action by principles which were before the constitution and
the benefit of which we assume that the constitution was in-
tended to perpetuate." 37

"These phrases [of the Constitution] did not mean merci-
ful nor even just laws but they did mean equal and general
laws, fixed and certain. * * * The English colonies in
America were familiar with the conflict between customary
law and arbitrary prerogative and claimed the protection of
these charters. When they came to form independent gov-
ernments, they sought to guard against arbitrary and unequal
governmental action by inserting the same phrase in their
constitutions. * * * It does not follow that every statute
is 'the law of the land,' nor that every process authorized by
a legislature is 'due process of law.' " 38

"No man shall be arrested, imprisoned or exiled or de-
prived of his life, liberty or estate, but by the judgment of his
peers, or the law of the land, is so manifestly conformable to
the words of Magna Charta, that we are not to consider it as a
newly invented phrase, first used by the makers of our consti-
tution, but we are to look at it as the adoption of one of the
greatest securities of private right, handed down to us among
the liberties and privileges which our ancestors enjoyed at the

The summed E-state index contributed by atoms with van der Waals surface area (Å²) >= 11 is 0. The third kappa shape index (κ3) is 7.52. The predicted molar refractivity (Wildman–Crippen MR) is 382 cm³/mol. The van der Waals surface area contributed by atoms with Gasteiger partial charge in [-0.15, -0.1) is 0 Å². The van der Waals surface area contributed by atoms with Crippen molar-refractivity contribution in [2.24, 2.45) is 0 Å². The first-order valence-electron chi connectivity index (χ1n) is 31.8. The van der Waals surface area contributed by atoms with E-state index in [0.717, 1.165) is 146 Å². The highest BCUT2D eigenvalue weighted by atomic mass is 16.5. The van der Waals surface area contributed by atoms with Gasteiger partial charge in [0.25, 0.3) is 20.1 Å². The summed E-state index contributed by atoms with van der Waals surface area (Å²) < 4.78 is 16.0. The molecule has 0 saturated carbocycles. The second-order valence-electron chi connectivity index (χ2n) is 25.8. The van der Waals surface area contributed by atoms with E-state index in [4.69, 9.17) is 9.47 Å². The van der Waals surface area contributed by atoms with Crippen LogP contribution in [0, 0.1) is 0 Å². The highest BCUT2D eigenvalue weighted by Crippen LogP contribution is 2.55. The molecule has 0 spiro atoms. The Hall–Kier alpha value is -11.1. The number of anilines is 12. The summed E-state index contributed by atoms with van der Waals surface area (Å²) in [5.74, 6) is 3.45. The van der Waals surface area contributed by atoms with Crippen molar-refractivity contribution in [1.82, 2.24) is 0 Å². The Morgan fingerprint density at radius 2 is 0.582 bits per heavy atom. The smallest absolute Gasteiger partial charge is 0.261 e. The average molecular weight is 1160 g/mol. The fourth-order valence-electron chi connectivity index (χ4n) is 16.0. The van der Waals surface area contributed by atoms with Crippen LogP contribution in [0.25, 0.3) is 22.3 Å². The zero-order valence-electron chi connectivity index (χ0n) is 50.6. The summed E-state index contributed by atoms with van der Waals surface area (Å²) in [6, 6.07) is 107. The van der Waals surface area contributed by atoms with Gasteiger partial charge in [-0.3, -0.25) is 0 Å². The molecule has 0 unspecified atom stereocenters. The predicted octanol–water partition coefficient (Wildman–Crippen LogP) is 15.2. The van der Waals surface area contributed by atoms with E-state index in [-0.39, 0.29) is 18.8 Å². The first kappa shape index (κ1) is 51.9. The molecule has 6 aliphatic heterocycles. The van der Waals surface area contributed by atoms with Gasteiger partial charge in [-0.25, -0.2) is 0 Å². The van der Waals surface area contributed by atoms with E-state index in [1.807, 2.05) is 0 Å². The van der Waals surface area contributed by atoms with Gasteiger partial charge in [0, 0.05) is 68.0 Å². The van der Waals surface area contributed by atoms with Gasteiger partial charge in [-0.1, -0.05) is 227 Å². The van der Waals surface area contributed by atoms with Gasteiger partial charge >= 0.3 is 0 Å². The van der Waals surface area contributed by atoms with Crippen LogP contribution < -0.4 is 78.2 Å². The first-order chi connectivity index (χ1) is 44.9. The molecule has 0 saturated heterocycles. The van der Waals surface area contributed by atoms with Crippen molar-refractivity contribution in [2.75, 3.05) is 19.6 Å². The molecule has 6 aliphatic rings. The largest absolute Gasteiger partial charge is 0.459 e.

time of their emigration, and claimed to hold and retain as
their birthright. These terms, in this connection, cannot, we
think, be used in their most bold and literal senses to mean the
law of the land at the time of the trial, because the laws may
be shaped and altered by the legislature from time to time ; and
such a provision, intended to prohibit the making of any law

State v. Board of Med. Exams. 34 Minn. 387-389, Meyer's Vested Rights,
p. 196.

"Weimer v. Bunbury, 30 Mich., 301 (213) State v. Doherty, 60 Me.. 504.
"Eames v. Savage, 77 Me., 212 (220, 221), 1885; Meyer's Vested RighU,



impairing the ancient rights and liberties of the subject, would
under such a construction be wholly nugatory and void. The
legislature might simply change the law by statute, and thus
remove the landmark and barrier intended to be set up by this
provision in the bill of rights. It must therefore have intended
the ancient established law and course of legal proceedings, by
an adherence to which our ancestors in England, before the
settlement of this country, and the emigrants themselves and
their descendants, had found safety for their personal rights." 39

This would include the requirement of certainty in tests
of guilt, as laid down by Coke, Blackstone and others, as
quoted in the "Historic Interpretation of 'Law,' " and the
maxim, "where the law is uncertain there is no law."

"By 'due process of law' is meant such general and legal
forms and course of proceeding as were known either at com-
mon law or were generally recognized at the time of the
adoption of the provision." 40

"The words, 'due process of law,' were undoubtedly in-
tended to convey the same meaning as the words, 'by the law
of the land' in Magna Charta. Lord Coke in his commentary
on these words (2 Inst., 50) says they mean due process of
law. It is manifest that it was not left to the legislative power
to enact any process which might be devised. The article is a
restraint on the legislative as well as the executive and judicial
powers of the government, and cannot be so construed as to
leave Congress free to make any process 'due process of law,''